In April of this year, a lawsuit commenced aimed at stopping the Panoche Valley Solar Farm. The plant is situated in the Panoche Valley, 130 miles southeast of San Francisco. The suit was brought by environmentalists who claim the plant will harm the endangered blunt-nosed lizard and kangaroo rat.
According to the blog, California State and Local Government 180, the plaintiffs attorney had this to say:
“Solar obviously is very critical. No one disputes the necessity for solar energy,… The issue here is that it is improper on this site.”
That reasoning seems to be the mantra any time anyone wants to build a solar power plant. Okay if not there, then where? Every time some company wants to build a solar power plant, wherever they want to build it is not the proper place. So, again, where?
Environmental groups demand study after study on environmental impacts. And then even when they get their study, if it doesn’t agree with their stance they demand more. Environmentalists are more of a impediment to adopting renewable energy than the right wing loonies
In 2011, construction finally began on the Topaz Solar Project, a 500-megawatt solar power plant in San Luis Obispo County, California. Environmentalists opposed that one as well.
Wind farms? Another tree-hugger fave rave. Or they used to be. After agitating for wind farms for years they are now, in many cases against them.
A proposal to build a wind farm on the Canadian shore of Lake Ontario has created an uproar among people worried about birds and wildlife.
Nature Canada members worry that wind turbines will threaten already endangered birds like Henslow’s sparrows. Photo: U.S. Geological Survey
The environmental group heading the opposition, Nature Canada, opposes the location at Ostrander Point because it is in the middle of an important bird area. (Great Lakes Echo)
These fights are going on all over the country
I’ve got some news for these biodiversity birdbrains, the types of renewable energy they champion do not come environmentally cheap. They will have an impact of the environment. There is no such thing as an energy source that is 100% environmentally neutral. They’re living in some utopian fantasyland.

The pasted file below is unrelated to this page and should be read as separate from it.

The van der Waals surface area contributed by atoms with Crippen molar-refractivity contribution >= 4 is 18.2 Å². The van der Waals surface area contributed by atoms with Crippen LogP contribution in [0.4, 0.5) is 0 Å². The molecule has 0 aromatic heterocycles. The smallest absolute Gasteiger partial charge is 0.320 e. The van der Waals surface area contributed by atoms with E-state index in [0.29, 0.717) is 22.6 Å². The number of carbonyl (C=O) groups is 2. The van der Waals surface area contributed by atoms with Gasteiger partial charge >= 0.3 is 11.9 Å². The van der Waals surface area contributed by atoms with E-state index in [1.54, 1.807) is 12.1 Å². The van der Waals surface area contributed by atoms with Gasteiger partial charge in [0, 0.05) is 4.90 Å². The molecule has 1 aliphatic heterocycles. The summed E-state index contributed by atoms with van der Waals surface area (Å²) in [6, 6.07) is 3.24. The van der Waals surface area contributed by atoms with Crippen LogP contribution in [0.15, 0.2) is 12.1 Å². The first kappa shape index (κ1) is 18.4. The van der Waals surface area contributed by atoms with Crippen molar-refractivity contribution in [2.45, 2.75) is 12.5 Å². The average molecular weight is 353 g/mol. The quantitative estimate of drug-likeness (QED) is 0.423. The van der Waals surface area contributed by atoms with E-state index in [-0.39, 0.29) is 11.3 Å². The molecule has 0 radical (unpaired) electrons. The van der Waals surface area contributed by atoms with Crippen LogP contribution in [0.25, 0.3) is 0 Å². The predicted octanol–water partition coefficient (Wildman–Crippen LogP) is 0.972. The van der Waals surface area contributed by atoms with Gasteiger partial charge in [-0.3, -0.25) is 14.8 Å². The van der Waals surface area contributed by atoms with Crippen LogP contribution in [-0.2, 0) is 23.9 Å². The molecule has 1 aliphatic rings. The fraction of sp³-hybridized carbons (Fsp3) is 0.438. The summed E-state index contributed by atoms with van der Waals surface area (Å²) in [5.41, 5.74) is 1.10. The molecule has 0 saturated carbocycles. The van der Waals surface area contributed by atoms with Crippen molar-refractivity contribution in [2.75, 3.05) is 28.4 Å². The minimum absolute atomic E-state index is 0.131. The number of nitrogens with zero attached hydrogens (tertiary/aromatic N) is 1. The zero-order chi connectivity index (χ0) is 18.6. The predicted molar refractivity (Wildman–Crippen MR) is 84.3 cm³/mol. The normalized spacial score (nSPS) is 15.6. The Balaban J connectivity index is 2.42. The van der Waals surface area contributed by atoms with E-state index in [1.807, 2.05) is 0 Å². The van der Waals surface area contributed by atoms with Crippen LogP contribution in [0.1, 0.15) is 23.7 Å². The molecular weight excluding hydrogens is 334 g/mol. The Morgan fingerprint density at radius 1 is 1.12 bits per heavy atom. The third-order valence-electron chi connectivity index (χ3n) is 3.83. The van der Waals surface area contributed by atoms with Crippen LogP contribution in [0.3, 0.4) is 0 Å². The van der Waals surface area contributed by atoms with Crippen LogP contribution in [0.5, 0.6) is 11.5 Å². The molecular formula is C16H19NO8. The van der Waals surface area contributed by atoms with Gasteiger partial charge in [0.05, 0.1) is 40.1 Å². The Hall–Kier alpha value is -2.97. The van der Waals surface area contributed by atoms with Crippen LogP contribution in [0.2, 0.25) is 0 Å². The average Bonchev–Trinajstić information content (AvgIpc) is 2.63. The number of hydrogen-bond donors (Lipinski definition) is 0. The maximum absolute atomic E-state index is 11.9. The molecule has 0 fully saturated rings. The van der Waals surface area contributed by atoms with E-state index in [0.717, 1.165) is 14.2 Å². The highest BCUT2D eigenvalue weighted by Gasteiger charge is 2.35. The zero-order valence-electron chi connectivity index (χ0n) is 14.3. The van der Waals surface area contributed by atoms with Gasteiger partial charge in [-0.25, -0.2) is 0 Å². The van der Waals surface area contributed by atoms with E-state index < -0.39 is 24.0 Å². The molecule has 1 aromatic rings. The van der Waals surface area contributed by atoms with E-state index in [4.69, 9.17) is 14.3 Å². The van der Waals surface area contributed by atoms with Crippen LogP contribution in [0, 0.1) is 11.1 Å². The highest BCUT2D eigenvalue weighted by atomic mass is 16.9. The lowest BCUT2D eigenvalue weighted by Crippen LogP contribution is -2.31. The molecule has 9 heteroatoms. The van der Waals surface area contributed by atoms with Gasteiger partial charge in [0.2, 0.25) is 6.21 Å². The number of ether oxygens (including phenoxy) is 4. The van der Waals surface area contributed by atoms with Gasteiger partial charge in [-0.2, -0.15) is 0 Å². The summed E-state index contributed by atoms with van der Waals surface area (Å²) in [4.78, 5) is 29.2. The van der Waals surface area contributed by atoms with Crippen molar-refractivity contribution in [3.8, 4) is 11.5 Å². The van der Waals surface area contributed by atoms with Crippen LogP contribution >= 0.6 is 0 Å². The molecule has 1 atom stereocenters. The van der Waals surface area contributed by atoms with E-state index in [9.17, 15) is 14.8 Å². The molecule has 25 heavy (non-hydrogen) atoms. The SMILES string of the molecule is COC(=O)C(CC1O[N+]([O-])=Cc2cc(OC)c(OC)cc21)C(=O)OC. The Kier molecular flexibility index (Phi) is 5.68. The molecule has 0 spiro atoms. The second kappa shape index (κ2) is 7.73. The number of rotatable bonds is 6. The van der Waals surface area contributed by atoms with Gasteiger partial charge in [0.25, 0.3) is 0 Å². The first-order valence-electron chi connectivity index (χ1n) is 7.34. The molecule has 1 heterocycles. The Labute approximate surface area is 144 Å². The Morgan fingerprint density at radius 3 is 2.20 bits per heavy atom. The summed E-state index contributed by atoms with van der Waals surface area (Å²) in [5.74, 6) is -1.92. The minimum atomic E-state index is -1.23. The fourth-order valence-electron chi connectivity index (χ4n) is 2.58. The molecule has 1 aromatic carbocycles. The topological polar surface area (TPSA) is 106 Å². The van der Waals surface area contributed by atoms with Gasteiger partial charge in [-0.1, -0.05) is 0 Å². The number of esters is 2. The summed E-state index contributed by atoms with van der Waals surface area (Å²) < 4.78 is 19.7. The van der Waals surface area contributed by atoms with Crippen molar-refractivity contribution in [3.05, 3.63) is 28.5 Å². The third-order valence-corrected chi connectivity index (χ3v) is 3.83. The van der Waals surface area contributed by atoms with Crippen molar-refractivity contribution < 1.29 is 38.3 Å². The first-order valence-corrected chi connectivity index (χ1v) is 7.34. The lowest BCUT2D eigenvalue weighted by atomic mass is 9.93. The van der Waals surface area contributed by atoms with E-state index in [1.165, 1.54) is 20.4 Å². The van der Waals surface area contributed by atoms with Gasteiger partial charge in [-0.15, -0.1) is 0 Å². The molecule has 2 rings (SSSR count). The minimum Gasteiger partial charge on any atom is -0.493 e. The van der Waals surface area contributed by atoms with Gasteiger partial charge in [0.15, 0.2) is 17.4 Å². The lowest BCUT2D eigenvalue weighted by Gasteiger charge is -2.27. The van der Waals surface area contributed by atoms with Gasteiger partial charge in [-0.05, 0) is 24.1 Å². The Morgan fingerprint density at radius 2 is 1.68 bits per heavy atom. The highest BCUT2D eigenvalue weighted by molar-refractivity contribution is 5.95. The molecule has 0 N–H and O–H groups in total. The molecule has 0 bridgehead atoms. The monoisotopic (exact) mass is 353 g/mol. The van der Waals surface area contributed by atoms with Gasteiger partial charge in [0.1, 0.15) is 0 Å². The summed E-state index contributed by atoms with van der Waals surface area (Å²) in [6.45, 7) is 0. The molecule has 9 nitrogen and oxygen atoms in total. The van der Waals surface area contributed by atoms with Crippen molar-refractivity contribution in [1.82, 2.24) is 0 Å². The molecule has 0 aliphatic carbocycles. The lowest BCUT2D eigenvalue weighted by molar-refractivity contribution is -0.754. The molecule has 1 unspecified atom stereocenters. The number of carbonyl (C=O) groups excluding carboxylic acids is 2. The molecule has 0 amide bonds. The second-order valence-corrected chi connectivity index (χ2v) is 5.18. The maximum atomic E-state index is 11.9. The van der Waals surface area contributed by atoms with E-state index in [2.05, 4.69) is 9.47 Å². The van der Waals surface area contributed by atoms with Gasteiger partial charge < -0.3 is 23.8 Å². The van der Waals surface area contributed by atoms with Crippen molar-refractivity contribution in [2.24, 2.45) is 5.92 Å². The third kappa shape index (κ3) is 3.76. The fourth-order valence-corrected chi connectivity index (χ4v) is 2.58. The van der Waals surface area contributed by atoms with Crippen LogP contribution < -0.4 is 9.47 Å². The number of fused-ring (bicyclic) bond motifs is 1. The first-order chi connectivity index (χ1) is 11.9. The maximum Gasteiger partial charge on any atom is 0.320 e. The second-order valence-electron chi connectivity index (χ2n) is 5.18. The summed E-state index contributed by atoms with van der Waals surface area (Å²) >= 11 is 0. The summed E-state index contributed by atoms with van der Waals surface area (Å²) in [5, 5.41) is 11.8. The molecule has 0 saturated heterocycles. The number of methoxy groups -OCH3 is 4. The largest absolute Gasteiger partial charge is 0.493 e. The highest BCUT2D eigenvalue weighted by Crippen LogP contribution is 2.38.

Here’s the interesting part of the story. It’s not the big name environmental organizations fighting these projects. It’s smaller localized groups. The big guys have stayed away from the fray having experienced major cognitive dissonance. They want to save the environment, but understand that we need renewable energy as well. They advocate a more pragmatic approach.
What is the reaction of these groups, many of whom are rank and file members of the Big Eco? Why they sold out, of course.
Both wind and solar take up a bunch of real estate. That’s a fact. Environmentalists have to discard their unrealistic belief system and be more pragmatic. We need to decrease our dependence on fossil fuels, but the very people who scream loudest about it are the ones who are making it the hardest to implement alternative energy.
Idealists have to weigh the cost/risk/benefit. I understand that is anathema to an idealist. And how do I know this? I used to be that idealist. It was all or nothing, black and white. Then slowly I came to realize that positives comes with negatives. The idea is to weigh the positives against the negatives. If you want progress, that’s the deal.
We live in the real world where 100% is pure is fantasy. The closest we get is Ivory Soap which is only 99.44% pure.